An important mission of the hospital is the relief of suffering and that includes relief of pain. Pain management programs are central to fulfilling this mission. The past decade has taught us that you cannot effectively manage pain with an opioid prescription alone. The combination of opioid addiction plus the COVID-19 pandemic has proven to be lethal for many Americans. Last year, there were 100,306 drug overdose deaths in the United States, up by 28.5% from the 78,056 overdose deaths in the previous year. The vast majority of these deaths were caused by natural or synthetic opioids and for many of these people, their addiction started with a pain medication initially prescribed by a doctor.
In the 1990’s, “Pain as the 5th vital sign” was the mantra of pain management services with the implication that physicians were not prescribing enough opioids and that it was our moral duty to prescribe more. The consequence of this campaign was that many of our patients became opioid-dependent. When we realized this, the pendulum swung the other way, with state medical boards restricting the amount and duration of opioid prescriptions that doctors could order. As a result, the supply of prescription opioids fell dramatically and the opioid-dependent population turned to illegal opioids. Coincident with this, inexpensive synthetic fentanyl became readily available on our streets and many Americans died of unintentional overdose due to the unpredictable concentrations of fentanyl in purchased quantities of street drugs.
The good news, is that we have a number of great alternatives to opioid pain medications for both acute and chronic pain management. However, a high-functioning hospital needs to have more than just one of these pain management services.
What is pain, anyhow?
Pain exists when our peripheral nerves let us know that a part of the body is being injured. This is a great defense mechanism to avoid bodily harm, for example, pain is how we know to pull our hand away when we touch a hot stove. But pain can become pathologic when those pain nerves keep firing even though there is no avoidable injury – for example, the patient with bone metastases from cancer, the patient hospitalized after multiple trauma, the patient with chronic arthritis, or the patient recovering from a knee replacement surgery. In those situations, the pain nerves just keep firing away and there is nothing that the person can do by themself to make those nerves stop.
But there is a lot more to the perception of pain than just signal from a peripheral nerve. There are pain amplifiers that can turn the volume of pain up. The most important of these are fear, anxiety, and depression. Often, the presence of one of these modifiers can convert tolerable pain into intolerable pain.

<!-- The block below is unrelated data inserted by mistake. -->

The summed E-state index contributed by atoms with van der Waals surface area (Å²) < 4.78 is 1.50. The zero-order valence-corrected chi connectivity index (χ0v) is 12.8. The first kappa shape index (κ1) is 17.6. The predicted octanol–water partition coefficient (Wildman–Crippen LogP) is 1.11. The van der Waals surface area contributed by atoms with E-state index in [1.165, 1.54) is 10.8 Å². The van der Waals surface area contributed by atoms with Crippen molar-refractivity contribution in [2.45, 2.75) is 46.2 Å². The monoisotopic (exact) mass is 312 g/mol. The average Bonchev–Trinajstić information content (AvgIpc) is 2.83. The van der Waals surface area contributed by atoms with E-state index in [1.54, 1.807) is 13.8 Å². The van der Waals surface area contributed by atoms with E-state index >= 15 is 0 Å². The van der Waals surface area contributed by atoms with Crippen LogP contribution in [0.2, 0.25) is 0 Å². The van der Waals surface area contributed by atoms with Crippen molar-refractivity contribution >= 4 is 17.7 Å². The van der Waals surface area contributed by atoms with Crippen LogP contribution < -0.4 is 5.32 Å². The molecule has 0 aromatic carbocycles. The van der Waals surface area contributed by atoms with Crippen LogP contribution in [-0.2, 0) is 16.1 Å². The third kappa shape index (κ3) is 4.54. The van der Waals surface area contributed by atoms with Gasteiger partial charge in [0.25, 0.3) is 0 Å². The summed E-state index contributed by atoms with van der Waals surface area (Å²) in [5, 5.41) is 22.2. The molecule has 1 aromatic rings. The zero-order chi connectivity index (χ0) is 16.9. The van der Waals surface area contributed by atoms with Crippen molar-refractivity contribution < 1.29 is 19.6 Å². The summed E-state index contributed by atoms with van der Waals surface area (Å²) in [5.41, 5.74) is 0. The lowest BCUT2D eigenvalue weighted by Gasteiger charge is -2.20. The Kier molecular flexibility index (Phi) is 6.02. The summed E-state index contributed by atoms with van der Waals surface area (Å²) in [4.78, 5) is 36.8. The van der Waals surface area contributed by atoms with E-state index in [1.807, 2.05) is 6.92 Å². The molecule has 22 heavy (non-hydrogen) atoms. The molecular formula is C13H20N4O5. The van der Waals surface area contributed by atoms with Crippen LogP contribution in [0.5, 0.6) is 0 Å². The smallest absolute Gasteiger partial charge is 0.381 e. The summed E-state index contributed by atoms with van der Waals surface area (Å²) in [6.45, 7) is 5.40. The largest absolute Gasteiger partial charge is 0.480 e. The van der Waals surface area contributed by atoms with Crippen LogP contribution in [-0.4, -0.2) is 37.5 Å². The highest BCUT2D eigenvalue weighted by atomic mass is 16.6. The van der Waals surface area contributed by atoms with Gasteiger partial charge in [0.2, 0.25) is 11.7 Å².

What pain management services does the hospital need?
Comprehensive pain management does not boil down to having a single pain management service. Hospitals need to have a spectrum of options for treating pain in order to do the most good for the most people. All too often, the physicians or advance practice providers who are proficient with one type of pain management option are not proficient with other options.
- Acute pain services. These are inpatient providers, frequently anesthesiologists, nurse anesthetists, pharmacists, and/or nurse practitioners. These providers are very good at managing temporary pain, particularly post-operative pain and trauma-related pain. They will have experience in managing pain pumps and in selecting opioid and non-opioid pain medications that are meant to be used for limited numbers of hours or days. A larger hospital can afford to maintain an acute pain service but the low patient volume at a smaller hospital may make an acute pain management service cost-prohibitive. In order to serve our smaller, urban hospital, we created an acute pain telemedicine consultation service with providers located at our larger, tertiary care hospital located on the other side of town.
- Pain and palliative care services. These are providers who may work in either inpatient or outpatient areas and typically focus more on chronic pain management. They are usually physicians who have completed a palliative medicine fellowship who lead a team that may include nurse practitioners, physician assistants, pharmacists, and social workers. Cancer-related pain and sickle cell anemia-related pain are examples of their clinical focus. Although chronic opioid prescription may be a part of their practice, they will also typically address pain modifiers, such as fear and depression.